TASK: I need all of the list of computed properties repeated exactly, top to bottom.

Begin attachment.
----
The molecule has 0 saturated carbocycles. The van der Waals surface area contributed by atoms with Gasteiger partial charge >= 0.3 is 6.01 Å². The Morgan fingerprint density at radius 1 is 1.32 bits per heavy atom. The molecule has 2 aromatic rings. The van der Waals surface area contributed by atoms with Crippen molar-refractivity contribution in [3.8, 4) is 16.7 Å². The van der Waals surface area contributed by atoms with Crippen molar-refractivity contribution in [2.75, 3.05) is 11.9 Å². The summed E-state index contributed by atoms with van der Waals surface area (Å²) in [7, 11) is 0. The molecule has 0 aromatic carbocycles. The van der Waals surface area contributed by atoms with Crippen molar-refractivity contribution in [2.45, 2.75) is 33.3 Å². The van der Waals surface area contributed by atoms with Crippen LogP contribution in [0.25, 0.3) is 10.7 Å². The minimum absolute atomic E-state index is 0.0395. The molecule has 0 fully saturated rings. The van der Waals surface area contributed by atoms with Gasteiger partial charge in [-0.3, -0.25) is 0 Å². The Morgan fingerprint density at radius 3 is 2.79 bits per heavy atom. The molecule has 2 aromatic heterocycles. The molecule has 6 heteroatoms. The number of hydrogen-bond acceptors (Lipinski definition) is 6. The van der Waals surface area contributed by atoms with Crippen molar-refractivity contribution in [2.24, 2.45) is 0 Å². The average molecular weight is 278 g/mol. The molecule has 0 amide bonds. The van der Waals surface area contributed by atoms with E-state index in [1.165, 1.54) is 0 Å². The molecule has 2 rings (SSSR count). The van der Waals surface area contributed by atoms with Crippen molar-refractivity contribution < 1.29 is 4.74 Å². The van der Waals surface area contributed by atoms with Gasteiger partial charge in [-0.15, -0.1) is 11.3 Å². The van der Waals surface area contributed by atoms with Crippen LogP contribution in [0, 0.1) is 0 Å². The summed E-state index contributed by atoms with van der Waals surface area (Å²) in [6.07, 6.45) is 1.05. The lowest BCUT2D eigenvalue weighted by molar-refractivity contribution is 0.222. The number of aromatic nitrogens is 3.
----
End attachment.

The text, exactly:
The molecule has 0 saturated carbocycles. The van der Waals surface area contributed by atoms with Gasteiger partial charge >= 0.3 is 6.01 Å². The Morgan fingerprint density at radius 1 is 1.32 bits per heavy atom. The molecule has 2 aromatic rings. The van der Waals surface area contributed by atoms with Crippen molar-refractivity contribution in [3.8, 4) is 16.7 Å². The van der Waals surface area contributed by atoms with Crippen molar-refractivity contribution in [2.75, 3.05) is 11.9 Å². The summed E-state index contributed by atoms with van der Waals surface area (Å²) in [7, 11) is 0. The molecule has 0 aromatic carbocycles. The van der Waals surface area contributed by atoms with Crippen molar-refractivity contribution in [2.45, 2.75) is 33.3 Å². The van der Waals surface area contributed by atoms with Crippen LogP contribution in [0.25, 0.3) is 10.7 Å². The minimum absolute atomic E-state index is 0.0395. The molecule has 0 fully saturated rings. The van der Waals surface area contributed by atoms with Gasteiger partial charge in [-0.3, -0.25) is 0 Å². The Morgan fingerprint density at radius 3 is 2.79 bits per heavy atom. The molecule has 2 aromatic heterocycles. The molecule has 6 heteroatoms. The number of hydrogen-bond acceptors (Lipinski definition) is 6. The van der Waals surface area contributed by atoms with Crippen molar-refractivity contribution in [2.24, 2.45) is 0 Å². The average molecular weight is 278 g/mol. The molecule has 0 amide bonds. The van der Waals surface area contributed by atoms with E-state index in [1.165, 1.54) is 0 Å². The molecule has 2 rings (SSSR count). The van der Waals surface area contributed by atoms with Crippen molar-refractivity contribution < 1.29 is 4.74 Å². The van der Waals surface area contributed by atoms with Gasteiger partial charge in [-0.15, -0.1) is 11.3 Å². The van der Waals surface area contributed by atoms with Crippen LogP contribution in [0, 0.1) is 0 Å². The summed E-state index contributed by atoms with van der Waals surface area (Å²) in [6.07, 6.45) is 1.05. The lowest BCUT2D eigenvalue weighted by molar-refractivity contribution is 0.222. The number of aromatic nitrogens is 3.